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Legal Documents Every College Student Should Have

By Jonathan Cook

Sayer, Regan & Thayer, LLP

As millions of students head back to college, or make the exciting journey for the first time, nobody wants to think of possible problems or issues that may arise. Yet it pays to be prepared, for both the student and their parents. Here is a list of legal documents that every college student needs before they hit the books this fall.

  1. Durable Power of Attorney - A durable power of attorney is a legal document that allows a college-aged child to permit their parents to make legal and financial decisions on their child’s behalf. This is extremely helpful if the student gets into a situation where they cannot make decisions (accident, injury, incapacitation, etc.). In addition, parents often open joint checking or savings accounts with their children, and a durable power of attorney can be helpful if there is a dispute. A durable power of attorney can be drafted with specific provisions suitable to the needs of a student and family.
  2. HIPAA Release - The Health Insurance Portability and Accountability Act (HIPAA) is a federal law designed to protect an individual’s medical information. When a child lives at home and is under 18-years-old, his or her parents are automatically entitled to this information. However, once your child reaches age 18 and became an adult in the eyes of the law, their personal health information is now protected, even from their own parents. A HIPAA release should go hand-in-hand with the Designation of Health Care Surrogate and a Living Will (see below) and should name the parent as an authorized person with whom medical records may be shared.  
  3. Designation of Health Care Surrogate and Living Will - A Designation of Health Care Surrogate and a Living Will are documents in which a student over the age of 18 designates an agent to make various types of health care decisions on behalf of the student. Why is this important? Because without it the parent of a student who is over age 18 may not be able to make medical decisions regarding their child, even in an emergency.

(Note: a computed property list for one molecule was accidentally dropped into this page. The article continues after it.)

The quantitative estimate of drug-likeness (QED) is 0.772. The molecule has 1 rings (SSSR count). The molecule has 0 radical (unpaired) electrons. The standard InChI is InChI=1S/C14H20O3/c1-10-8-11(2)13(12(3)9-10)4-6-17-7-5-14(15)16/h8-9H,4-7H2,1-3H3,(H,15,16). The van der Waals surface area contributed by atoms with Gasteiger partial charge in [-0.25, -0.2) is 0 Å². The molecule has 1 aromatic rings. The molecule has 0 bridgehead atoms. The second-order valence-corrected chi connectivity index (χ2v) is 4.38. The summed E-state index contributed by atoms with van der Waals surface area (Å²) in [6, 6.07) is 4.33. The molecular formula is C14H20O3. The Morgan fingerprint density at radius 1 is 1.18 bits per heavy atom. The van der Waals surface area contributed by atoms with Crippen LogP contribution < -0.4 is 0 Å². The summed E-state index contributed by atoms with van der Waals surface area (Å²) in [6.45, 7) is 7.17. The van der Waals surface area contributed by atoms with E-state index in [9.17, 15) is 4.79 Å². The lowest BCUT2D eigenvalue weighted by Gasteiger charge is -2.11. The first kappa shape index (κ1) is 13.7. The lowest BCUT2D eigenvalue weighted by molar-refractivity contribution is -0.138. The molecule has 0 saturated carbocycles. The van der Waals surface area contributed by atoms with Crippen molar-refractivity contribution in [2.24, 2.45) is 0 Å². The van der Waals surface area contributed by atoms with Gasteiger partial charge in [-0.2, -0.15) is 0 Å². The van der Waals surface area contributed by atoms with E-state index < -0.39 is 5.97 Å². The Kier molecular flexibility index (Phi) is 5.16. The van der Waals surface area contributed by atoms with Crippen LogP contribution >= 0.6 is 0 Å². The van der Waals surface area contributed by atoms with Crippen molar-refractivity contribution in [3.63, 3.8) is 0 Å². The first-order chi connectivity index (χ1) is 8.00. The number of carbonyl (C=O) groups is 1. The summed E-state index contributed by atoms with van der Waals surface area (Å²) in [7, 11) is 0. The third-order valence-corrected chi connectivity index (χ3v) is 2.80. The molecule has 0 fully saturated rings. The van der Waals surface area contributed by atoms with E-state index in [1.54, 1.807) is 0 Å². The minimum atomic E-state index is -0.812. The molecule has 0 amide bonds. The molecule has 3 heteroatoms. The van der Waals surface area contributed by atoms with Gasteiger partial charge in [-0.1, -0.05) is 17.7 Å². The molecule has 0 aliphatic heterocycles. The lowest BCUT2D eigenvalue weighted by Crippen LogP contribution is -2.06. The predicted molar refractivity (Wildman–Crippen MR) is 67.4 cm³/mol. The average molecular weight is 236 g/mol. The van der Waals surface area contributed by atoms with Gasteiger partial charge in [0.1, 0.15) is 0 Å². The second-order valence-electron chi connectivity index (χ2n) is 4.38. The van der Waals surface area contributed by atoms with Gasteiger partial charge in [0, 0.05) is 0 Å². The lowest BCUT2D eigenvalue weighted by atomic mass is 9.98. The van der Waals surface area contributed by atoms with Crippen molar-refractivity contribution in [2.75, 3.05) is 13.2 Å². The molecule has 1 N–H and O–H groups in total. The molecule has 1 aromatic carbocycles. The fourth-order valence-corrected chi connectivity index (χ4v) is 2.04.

4. FERPA Release - FERPA is a federal law and stands for the Family Educational Rights and Privacy Act. Virtually all colleges and universities are subject to FERPA. The law protects the privacy of student education records. Under the law, education records are defined as records, files, documents, and other materials that contain information directly related to a student and are maintained by the educational institution or by a person acting on behalf of the institution. “Educational records” include grades, a student's schedule of classes, disciplinary records, and a student’s financial aid records.

When a student reaches age 18 or begins to attend a post-secondary college or university (regardless of age), all rights become the students. This also applies to parents of a high school student under age 18 who is enrolled in a duel curriculum course in which their child is taking college classes at a local college. This means is that a parent would be unable to access their own child’s student records. Having an executed FERPA release authorizing the school to release information and records to the student’s parents can avoid this.  
Having these documents prepared before your child goes off to college may not only save time and money, but can provide a sense of assurance and peace of mind.

Jonathan Cook of Sayer, Regan & Thayer, LLP has represented over 150 students at Colleges and Universities nationwide.

These materials have been prepared by SRT for informational purposes only and are not intended and should not be construed as legal advice.


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